Thursday, May 05, 2016


Leigh Operatic and Dramatic Society at the Palace Theatre Westcliff

The Essex première for Made in Dagenham, the Musical. And haven't LODS done the county proud! High production values, from the design to the orchestra to the professional-looking programme.
It's the uplifting tale of the archetypal Essex girls who take on the might of Ford America and the MCPs of the TUC to win their battle for equal pay. Following in the footsteps of Billy Elliot and The Full Monty, it's an unsubtle, manipulative show, redeemed by Richard Bean's engaging book and Richard Thomas's witty lyrics. And here, by an energetic, polished production on the Palace stage.
Helen Sharpe gets some wonderful performances from a strong cast, especially of course the women of the sewing machine room at Ford's.
Laura Hurrell is a wonderful Rita O'Grady, the strong, if initially reluctant, spokeswoman for the group. We see her domestic life almost wrecked by the strike; Hurrell manages to convince both as an ordinary working-class woman and a heroine of the industrial relations struggle for equality. Not to mention selling some of the best numbers in David Arnold's patchy score. Amongst the other broad-brush characters are Kathy Ward's inarticulate Clare [her “Wossname” number is a delight] and Emma Elliot's dolly bird Sandra. Sarah Gallucci brings pathos as well as personality to union convenor Connie, and Jo Whitnell is excellent value as big Beryl, potty-mouthed and incorrigibly outspoken.
Anthony Bristoe is a sympathetically conflicted husband, a New Man in the making, perhaps.
The men have to do a good deal of doubling in this show, so Monty, the Union Man, is convincingly done by Simon Sharpe, who's also the gross club comic Chubby Chuff. Barry Jones has three roles, including a slightly camp Harold Wilson, superb in his number with the trio of Civil Servants. Hard-hearted, hard-nosed US boss Tooley is powerfully played by Lewis Sheldrake, who's also the boy Barry, target of some fruity banter from the women. And Peter Brown works hard in multiple roles, including Latin teacher Mr Buckton, part of a plot device which brings together Rita and Zoe Berry's Lisa, middle-class feminist wife of Ford UK boss Hopkins [Neil Lands]. It involves a protest against corporal punishment in school. Unthinkable now, of course. If only equality had been so thoroughly won.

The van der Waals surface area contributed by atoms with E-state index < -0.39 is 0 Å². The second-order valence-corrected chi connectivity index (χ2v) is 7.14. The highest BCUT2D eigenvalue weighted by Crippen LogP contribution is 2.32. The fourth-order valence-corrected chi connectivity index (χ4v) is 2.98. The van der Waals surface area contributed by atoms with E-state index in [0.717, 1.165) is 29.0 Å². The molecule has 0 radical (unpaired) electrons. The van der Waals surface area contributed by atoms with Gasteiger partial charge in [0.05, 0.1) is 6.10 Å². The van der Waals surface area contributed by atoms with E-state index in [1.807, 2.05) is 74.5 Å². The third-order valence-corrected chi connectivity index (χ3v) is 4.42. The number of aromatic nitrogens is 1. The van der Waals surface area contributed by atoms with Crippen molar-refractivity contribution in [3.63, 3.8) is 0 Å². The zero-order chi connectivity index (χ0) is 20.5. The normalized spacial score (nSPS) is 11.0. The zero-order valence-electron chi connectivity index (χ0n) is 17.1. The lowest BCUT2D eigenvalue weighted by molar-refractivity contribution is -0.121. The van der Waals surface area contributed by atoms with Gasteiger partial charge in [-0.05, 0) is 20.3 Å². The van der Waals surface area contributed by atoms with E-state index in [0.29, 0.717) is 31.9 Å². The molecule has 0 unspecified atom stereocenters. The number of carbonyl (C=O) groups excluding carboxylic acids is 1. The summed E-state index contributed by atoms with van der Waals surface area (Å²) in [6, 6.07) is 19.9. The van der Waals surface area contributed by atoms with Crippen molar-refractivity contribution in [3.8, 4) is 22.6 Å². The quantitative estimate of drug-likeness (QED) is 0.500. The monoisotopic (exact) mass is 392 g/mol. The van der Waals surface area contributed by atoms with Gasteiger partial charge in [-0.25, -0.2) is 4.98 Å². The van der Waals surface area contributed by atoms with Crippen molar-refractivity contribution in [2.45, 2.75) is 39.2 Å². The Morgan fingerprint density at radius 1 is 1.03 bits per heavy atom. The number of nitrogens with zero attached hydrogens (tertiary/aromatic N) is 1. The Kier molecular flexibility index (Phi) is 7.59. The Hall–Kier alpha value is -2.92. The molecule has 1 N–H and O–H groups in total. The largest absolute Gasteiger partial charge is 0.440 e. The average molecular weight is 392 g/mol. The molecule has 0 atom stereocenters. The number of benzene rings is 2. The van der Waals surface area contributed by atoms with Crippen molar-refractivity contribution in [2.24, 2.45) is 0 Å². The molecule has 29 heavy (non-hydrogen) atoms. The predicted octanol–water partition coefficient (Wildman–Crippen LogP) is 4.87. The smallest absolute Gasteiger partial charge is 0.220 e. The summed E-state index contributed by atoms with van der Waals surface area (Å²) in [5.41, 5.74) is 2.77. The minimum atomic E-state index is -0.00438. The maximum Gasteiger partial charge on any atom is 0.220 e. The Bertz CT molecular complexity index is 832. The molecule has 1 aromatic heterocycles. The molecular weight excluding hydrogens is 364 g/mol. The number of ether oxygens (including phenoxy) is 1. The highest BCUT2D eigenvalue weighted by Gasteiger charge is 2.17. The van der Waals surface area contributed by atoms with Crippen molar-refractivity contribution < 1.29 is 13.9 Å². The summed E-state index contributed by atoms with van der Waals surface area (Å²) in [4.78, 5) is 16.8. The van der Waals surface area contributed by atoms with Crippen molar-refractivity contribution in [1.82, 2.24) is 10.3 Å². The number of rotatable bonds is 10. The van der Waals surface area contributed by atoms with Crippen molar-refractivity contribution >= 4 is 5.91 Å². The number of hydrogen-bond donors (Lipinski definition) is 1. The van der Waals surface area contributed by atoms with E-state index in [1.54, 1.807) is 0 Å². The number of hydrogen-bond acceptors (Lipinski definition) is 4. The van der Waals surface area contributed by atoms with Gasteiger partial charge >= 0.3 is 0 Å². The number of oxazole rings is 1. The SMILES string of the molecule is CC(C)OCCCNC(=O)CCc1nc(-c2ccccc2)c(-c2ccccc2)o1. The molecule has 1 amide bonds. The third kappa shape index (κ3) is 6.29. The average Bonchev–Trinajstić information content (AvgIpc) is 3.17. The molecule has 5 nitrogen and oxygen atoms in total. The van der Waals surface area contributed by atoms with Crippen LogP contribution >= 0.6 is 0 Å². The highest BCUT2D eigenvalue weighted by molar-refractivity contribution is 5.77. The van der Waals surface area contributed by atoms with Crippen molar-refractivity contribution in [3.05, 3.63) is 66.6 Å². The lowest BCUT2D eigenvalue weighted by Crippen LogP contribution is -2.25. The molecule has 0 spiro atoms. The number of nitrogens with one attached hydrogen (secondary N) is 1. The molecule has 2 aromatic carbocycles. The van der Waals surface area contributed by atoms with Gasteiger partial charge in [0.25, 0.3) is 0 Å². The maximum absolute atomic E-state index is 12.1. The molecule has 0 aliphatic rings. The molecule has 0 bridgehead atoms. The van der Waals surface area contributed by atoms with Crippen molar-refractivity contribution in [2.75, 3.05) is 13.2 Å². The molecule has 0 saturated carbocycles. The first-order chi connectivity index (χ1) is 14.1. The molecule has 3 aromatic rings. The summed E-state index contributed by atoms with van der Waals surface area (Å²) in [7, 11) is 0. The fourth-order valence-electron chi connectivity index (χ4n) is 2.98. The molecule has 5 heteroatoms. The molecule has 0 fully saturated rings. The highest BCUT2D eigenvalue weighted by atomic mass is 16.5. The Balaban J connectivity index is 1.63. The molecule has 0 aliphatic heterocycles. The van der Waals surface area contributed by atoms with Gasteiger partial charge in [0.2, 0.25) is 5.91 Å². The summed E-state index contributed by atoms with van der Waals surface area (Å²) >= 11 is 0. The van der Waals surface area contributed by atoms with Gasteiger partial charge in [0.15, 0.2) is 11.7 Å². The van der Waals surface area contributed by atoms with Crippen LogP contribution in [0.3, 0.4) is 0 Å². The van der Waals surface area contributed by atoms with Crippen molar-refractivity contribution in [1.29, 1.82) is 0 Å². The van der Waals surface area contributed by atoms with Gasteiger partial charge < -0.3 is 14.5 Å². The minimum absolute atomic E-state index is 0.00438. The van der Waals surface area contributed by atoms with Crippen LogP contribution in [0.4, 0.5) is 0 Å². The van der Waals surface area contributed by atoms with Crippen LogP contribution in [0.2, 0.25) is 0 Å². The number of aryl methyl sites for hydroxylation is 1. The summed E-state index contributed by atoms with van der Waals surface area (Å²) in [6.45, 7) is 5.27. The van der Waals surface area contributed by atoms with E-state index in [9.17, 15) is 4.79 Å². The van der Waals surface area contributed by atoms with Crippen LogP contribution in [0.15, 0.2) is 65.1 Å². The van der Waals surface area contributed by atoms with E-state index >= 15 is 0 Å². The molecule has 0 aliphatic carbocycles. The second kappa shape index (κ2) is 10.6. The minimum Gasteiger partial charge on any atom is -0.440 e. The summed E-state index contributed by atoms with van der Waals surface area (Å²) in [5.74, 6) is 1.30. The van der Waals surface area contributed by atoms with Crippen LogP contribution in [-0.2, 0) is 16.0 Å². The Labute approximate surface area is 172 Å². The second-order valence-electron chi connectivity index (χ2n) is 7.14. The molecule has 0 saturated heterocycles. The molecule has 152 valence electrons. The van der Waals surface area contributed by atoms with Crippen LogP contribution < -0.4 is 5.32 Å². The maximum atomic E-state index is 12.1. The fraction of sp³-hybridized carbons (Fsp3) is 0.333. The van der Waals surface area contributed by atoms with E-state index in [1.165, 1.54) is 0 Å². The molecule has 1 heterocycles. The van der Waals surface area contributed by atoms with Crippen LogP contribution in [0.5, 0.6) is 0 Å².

1968, year of revolution, is compellingly recalled. In the musical idiom of some of the better numbers - “This Is What We Want” for example - and in the settings – the Social Club and the Berni Inn.
Paul Ward's set is minimal – impressive sewing machines, less impressive Cortina – I liked the way the O'Grady's home was set before the overture: kitchen sink, ironing board, lunchbox, Weetabix. Outstanding digital graphics by Andrew Seal – the orange domestic décor, the Dagenham plant – make the many changes of scene simple and dynamic.
Stunning staging of some of the big numbers - choreography by Michelle Taylor – the title song, and the rousing anthems that end each act: Everybody Out and Stand Up.
Rachael Plunkett is the Musical Director, and she's part of the great pit band under the baton of Stuart Woolner.

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